under the tree
Chilling by the road
Planks of wood
Some street photographers said that they prefer their portrait subjects not to smile because it reveals more character, I disagree with that !! When my subjects smile, their emotion just bursts out of the frame, and that is exactly what I wanted. They smiled, because they wanted to smile, and I did not ask them to. If that is NOT natural, I do not know what is. Smile is probably the most human thing for anyone to do, and it is a universal language that transcends all kind of barriers.
Tom (left and top right) and Luke (bottom right) in action.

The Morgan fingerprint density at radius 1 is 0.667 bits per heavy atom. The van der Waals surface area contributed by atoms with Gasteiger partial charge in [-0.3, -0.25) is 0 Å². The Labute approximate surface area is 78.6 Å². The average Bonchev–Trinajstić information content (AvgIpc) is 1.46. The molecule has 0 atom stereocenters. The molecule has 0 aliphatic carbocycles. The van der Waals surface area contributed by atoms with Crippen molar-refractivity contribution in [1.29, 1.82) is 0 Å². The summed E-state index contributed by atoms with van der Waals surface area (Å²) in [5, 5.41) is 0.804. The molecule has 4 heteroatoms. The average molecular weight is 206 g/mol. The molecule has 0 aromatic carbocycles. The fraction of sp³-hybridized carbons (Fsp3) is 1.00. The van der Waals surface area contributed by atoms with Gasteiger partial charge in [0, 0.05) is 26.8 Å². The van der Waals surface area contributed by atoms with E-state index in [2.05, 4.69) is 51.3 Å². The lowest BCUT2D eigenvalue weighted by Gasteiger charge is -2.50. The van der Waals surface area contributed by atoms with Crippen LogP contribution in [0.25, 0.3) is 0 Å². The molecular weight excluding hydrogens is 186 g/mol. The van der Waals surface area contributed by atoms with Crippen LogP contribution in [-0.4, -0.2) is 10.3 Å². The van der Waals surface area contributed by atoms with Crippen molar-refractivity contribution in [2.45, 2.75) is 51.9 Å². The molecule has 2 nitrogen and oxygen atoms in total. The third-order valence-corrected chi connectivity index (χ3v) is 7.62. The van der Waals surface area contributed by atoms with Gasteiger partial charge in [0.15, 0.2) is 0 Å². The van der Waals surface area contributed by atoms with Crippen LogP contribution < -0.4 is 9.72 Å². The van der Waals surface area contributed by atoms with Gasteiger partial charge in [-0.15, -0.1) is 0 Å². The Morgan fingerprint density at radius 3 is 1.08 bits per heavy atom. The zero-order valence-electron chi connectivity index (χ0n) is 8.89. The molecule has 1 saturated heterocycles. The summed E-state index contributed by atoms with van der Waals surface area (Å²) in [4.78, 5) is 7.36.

Tom and Jeff (top), Kelvin, Yeow and Luke (bottom).
It was great having you with us Tom !!
Roast Pork for Lunch. *slurp
After shooting, we walked (quite a distance) to Dang Wangi, and had lunch at a Hainanese Kopitiam, Yut Kee. We had their famous Roast Pork, and the food was heavenly after hours of shooting under Malaysian hot sun.
I surely hope Tom has had a great experience on local Malaysian streets. More importantly, I hope he has got good shots.
On a separate note, Olympus OM-D E-M5 is already available in many countries by now. How do you find the E-M5 so far? If you already have one, I want to hear from you !!